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By Doyald Young, published by his own Delphi Press. This lengthy, expensive, oversized analysis of commercial lettering and typeface design can be seen as both a sequel and a replacement for Young's earlier manual on the subject, Logotypes and Letterforms. It contains general typographic reference material, in-depth analyses of the special features of several classes of typeface, and an in-depth explanation of the creative process he used in revising the logo, logotype, and corporate identity of the Prudential Corporation.
Like the earlier book, Fonts & Logos is clearly a product of Young's own preferences: Hermann Zapf (under whom Young studied) and Morris Fuller Benton (and ATF) are benevolent sprits present in most of Young's work, and Young's joyous love of baroque scripts gets the better of him on more than one occasion. His design work can get a little fusty, although the many tight pencil and pen comps he includes as examples are marvelous to see. For a visual analysis of typeface construction and the process of logotype design, it is unequalled, and Young's voice is a friendly, inviting one, sharing rather than lecturing, descriptive rather than prescriptive.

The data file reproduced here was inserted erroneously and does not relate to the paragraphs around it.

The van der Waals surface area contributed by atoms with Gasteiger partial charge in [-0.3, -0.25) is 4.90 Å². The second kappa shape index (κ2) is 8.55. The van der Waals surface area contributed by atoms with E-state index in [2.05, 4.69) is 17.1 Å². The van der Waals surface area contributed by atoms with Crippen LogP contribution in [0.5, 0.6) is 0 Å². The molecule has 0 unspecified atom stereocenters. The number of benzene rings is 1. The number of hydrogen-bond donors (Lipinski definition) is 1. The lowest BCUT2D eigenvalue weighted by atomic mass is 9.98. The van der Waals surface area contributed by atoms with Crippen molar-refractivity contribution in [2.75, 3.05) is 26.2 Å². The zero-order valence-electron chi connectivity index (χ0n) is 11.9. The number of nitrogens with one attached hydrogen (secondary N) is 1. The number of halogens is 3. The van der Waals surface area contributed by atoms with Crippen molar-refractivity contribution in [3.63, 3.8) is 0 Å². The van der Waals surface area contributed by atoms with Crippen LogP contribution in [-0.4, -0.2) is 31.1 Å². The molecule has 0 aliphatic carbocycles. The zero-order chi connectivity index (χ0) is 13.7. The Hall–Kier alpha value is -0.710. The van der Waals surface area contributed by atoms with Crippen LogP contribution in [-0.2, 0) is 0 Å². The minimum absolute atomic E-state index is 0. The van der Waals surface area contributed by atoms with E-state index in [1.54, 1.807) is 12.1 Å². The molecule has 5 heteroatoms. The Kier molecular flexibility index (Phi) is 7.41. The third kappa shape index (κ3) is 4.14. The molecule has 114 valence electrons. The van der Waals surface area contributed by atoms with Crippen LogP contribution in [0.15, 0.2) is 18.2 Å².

His West Coast location has given him many opportunities to work throughout the Pacific Rim, and it's interesting to see how his conservative, wealthy Japanese clients have ended up using Western design idioms to signify elegance, wealth, and class. Also, being in Los Angeles has given Young many opportunities to work in television, and it's striking how much his work defined the look of television in the 70s and 80s. Here, too, though, some fussiness and camp begins to creep in, and so devotees of cutting-edge European minimalism will probably be somewhat put off by his rococo American style. However, his examples are all real examples developed for real clients, and there are many of them, so unlike just about every other book on logo design, this one leaves you with a solid idea of how the play of give and take works in real-world design.